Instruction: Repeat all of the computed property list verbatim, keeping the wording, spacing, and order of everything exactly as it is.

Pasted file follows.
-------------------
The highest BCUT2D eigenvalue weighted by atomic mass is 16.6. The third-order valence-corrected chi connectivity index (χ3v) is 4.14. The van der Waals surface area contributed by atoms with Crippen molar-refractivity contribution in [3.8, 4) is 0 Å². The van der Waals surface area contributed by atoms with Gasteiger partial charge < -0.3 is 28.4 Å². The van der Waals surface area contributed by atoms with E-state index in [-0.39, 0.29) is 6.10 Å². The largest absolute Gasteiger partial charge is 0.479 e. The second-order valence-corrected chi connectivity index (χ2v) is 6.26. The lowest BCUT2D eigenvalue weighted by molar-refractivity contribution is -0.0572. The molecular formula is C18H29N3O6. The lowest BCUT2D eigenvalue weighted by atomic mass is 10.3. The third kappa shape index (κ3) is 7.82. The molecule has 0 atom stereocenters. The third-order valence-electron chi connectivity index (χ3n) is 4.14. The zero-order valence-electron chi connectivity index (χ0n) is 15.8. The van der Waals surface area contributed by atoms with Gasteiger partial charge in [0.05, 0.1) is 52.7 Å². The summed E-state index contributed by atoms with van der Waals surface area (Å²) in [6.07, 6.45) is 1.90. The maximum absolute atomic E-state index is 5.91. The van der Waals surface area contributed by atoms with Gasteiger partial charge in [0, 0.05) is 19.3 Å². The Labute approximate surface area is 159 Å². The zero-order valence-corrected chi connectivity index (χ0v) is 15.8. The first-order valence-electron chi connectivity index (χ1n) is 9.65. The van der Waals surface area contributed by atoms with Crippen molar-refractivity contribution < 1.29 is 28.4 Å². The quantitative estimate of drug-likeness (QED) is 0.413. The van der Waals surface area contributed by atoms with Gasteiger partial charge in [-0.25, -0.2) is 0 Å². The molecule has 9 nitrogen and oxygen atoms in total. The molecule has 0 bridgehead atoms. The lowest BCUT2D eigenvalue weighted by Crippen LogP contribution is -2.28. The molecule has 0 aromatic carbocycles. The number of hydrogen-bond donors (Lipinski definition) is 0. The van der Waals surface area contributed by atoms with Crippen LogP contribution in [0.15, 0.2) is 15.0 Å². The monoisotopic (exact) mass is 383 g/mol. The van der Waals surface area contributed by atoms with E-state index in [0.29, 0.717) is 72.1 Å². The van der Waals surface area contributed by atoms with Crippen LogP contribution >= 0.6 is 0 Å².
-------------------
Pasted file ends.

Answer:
The highest BCUT2D eigenvalue weighted by atomic mass is 16.6. The third-order valence-corrected chi connectivity index (χ3v) is 4.14. The van der Waals surface area contributed by atoms with Crippen molar-refractivity contribution in [3.8, 4) is 0 Å². The van der Waals surface area contributed by atoms with Gasteiger partial charge < -0.3 is 28.4 Å². The van der Waals surface area contributed by atoms with E-state index in [-0.39, 0.29) is 6.10 Å². The largest absolute Gasteiger partial charge is 0.479 e. The second-order valence-corrected chi connectivity index (χ2v) is 6.26. The lowest BCUT2D eigenvalue weighted by molar-refractivity contribution is -0.0572. The molecular formula is C18H29N3O6. The lowest BCUT2D eigenvalue weighted by atomic mass is 10.3. The third kappa shape index (κ3) is 7.82. The molecule has 0 atom stereocenters. The third-order valence-electron chi connectivity index (χ3n) is 4.14. The zero-order valence-electron chi connectivity index (χ0n) is 15.8. The van der Waals surface area contributed by atoms with Gasteiger partial charge in [0.05, 0.1) is 52.7 Å². The summed E-state index contributed by atoms with van der Waals surface area (Å²) in [6.07, 6.45) is 1.90. The maximum absolute atomic E-state index is 5.91. The van der Waals surface area contributed by atoms with Gasteiger partial charge in [0, 0.05) is 19.3 Å². The Labute approximate surface area is 159 Å². The zero-order valence-corrected chi connectivity index (χ0v) is 15.8. The first-order valence-electron chi connectivity index (χ1n) is 9.65. The van der Waals surface area contributed by atoms with Crippen molar-refractivity contribution < 1.29 is 28.4 Å². The quantitative estimate of drug-likeness (QED) is 0.413. The van der Waals surface area contributed by atoms with Gasteiger partial charge in [-0.25, -0.2) is 0 Å². The molecule has 9 nitrogen and oxygen atoms in total. The molecule has 0 bridgehead atoms. The lowest BCUT2D eigenvalue weighted by Crippen LogP contribution is -2.28. The molecule has 0 aromatic carbocycles. The number of hydrogen-bond donors (Lipinski definition) is 0. The van der Waals surface area contributed by atoms with Crippen LogP contribution in [0.15, 0.2) is 15.0 Å². The monoisotopic (exact) mass is 383 g/mol. The van der Waals surface area contributed by atoms with E-state index in [0.29, 0.717) is 72.1 Å². The van der Waals surface area contributed by atoms with Crippen LogP contribution >= 0.6 is 0 Å².